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Life Expectancy Chart of Aluminum Lithium Batteries

Posted by Carl Clark on 9/25/2018

Aluminum Encased Batteries Have TWICE the Life of Plastic Encased Batteries 

Measuring the life expectancy of a lithium battery is difficult to pinpoint.  So we thought that we would like to expound on the subject to help an anticipated lithium user understand the issue and conclude how to get the maximum life from their battery pack.

Understanding Charge Cycle Life – Lithium vs. Lead Acid

Typically the life of any battery is measured in the number of charges the battery has before it deteriorates to a point where it can only hold 80% of its capacity when it was new.  This number is called the batteries ‘Charge Cycle Life’.

As a comparison I would like to start with a lead acid battery.  Lead acid batteries have a charge cycle life of between 350 charges all the way up past 600 charges.  With the lower charge cycle life usually found in car starter batteries and the higher charge cycle life found in laboratory or solar storage applications.  But here is where things can become a little misleading.  The honest way of measuring a battery’s life can be manipulated.  Because of the Peukert effect which exists on all lead acid batteries you cannot discharge more than about 55% of the batteries new 20 hour capacity rating.  A 100 Amp Hour ‘Ah lead acid battery will only yield about 55 Ah before it is considered fully discharged.

Lithium batteries are not affected by Peukert’s Law to the extent that lead acid batteries are so you can discharge a lithium battery down to 20% of its full State of Charge ‘SOC’ before the battery is considered discharged.  With many lithium batteries if the discharge is more that 80% DOD it will not hurt the batteries life but is generally accepted that the lithium battery is fully discharged at 80% DOD.  To run honest tests to determine the exact life of a lithium battery the battery must be fully charged and then fully discharged to 80% DOD.

Charging and discharging thousands of times takes a lot of time therefore most companies will do it for a number of complete cycles and then extrapolate the remaining life expectancy based upon some typical known curves for the chemistry of the battery.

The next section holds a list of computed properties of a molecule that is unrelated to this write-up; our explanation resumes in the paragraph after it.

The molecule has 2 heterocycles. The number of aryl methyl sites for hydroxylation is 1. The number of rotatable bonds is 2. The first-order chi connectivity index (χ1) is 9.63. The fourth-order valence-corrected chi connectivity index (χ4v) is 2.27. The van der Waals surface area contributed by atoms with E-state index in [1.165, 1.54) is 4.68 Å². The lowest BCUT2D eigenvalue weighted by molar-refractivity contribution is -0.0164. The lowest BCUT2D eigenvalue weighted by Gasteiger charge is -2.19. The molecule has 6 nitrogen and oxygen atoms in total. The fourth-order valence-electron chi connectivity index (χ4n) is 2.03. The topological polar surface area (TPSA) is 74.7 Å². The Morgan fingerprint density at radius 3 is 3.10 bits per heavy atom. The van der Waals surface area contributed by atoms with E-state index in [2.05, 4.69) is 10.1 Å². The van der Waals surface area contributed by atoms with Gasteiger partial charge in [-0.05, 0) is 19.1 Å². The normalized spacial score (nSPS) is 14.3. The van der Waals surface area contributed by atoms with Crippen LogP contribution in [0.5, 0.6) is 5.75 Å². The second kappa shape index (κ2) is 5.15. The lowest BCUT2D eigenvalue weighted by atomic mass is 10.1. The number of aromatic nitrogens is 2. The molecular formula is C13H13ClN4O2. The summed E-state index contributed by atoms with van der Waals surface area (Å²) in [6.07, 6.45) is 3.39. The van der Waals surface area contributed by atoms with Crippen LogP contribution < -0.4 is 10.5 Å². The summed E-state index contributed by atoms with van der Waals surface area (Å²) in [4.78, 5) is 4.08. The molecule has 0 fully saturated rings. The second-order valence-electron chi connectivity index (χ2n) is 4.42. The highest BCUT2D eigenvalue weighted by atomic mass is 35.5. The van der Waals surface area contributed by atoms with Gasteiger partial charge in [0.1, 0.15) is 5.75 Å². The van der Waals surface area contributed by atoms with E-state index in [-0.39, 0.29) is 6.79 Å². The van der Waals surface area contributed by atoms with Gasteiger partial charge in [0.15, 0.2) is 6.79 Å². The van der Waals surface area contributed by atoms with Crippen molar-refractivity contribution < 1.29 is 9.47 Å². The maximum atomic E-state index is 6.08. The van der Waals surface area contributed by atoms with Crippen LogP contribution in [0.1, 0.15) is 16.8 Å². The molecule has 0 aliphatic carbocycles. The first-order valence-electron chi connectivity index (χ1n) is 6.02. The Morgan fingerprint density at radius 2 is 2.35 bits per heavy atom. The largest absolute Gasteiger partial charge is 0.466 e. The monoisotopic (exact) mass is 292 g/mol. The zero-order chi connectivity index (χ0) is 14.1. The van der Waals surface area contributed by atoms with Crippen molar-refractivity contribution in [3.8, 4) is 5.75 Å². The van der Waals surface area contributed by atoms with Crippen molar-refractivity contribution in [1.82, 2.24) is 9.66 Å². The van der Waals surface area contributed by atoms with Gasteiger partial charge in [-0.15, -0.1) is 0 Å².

Seven Pitfalls to Avoid When Buying Lithium Batteries

Posted by Carl Clark on 9/25/2018

Please read before you commit to a purchase.

Lithium is a rare earth metal that is only found in a few countries in the world.  The largest concentration is in Bolivia.  However, years ago the President of Bolivia made an agreement with the President of Iran, not a friendly country to most of the free non-Muslim world, to sell all of Bolivia’s lithium to Iran.  The next biggest commercial deposits come from China.  Thus, if you want to purchase anything with lithium in it you will probably have to deal with the Chinese.  That is not necessarily a bad thing.  I have discovered that there are many good Chinese capitalistic companies that are anxious to sell their products in the free world.  However there are some lithium companies in China that are owned by the Chinese Government and have been formed for two purposes: To make money and to give people work.  People who work for these Government entities are like civil servants.  They know that it is difficult to fire them so, in my opinion; it is human nature that they will not pay as close attention to things as a company whose existence depends on keeping the customers happy.

The 7 Pitfalls of Buying Lithium Batteries:

    1. Poor Quality

    2. Financial Exposure

    3. Unforeseen Costs

    4. Delayed Delivery

    5. Shipping Issues

    6. Labeling and Paperwork Mistakes

    7. Warranty Replacements